Abstract purple drapery cloth, Dark violet fabric background 1500 x 844
Photo credit: Adobe Stock Photos

So there we were, standing around a squatting Quechua Indian woman in Chinchero, high in the Andes of Peru. The women were weavers of Andean llama, alpaca and vicuña textiles, famous for their rich colors and wonderful designs.

As I watched them work their magic, I wondered, where did these vibrant pigments come from? I very quickly found out. The women created a small heap of grayscale-insects called cochineal (pronounced co-chee-kneel) that they had collected by hand from some of the local species of cactus.

One of the women crushed the pile of insects with a pestle. Another poured some lemon juice on the crushed bodies of these dead insects. We collectively gasped – the crushed powder turned red, then red-purple, and finally a beautiful blue-purple.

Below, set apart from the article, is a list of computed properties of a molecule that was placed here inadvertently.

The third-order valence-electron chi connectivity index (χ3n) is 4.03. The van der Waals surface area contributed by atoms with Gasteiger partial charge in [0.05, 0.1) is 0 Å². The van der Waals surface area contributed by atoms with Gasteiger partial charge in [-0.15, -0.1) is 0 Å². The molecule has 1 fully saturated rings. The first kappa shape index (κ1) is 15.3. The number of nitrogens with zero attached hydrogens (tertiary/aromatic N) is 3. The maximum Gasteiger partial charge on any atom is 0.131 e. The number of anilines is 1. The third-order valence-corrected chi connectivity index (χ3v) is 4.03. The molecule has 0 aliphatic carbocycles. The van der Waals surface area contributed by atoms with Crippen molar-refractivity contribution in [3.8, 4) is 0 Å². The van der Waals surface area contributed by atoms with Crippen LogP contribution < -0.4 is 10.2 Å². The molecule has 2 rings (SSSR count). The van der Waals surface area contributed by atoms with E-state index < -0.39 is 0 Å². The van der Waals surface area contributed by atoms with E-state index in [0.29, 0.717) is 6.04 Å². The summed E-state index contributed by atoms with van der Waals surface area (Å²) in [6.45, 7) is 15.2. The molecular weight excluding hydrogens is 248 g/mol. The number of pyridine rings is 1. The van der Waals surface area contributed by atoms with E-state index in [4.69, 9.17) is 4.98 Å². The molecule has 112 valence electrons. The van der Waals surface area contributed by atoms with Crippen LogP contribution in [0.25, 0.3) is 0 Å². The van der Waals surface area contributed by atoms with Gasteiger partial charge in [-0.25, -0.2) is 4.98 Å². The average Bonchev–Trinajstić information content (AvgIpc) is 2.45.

I felt the same sense of wonder as I felt in elementary school when the teacher demonstrated the litmus test. But beyond that, all of us watching felt a sense that we just witnessed a very complicated experiment carried out not by medical students but rather by people who are one with their environment – living its most intimate secrets even if they didn’t understand the chemistry.

How on earth did they figure this out?

As members of generation X or Y would say: AWESOME! How did the Quechua stumble on the idea of crushing gray cochineal insects in order to produce carminic acid and adding the calcium citrate in lemon juice would render the powder into a living purple pigment (also called carmine blue)?

Of course there was no use asking the women. For them chemistry is not a laboratory exercise; it is as obvious as knowing that the sun comes up in the morning and sets in the evening. It is simply part of their day-ti-day life.

The surprising role of purple in history

As early as 3000 years ago, the ancient Phoenicians made three major discoveries: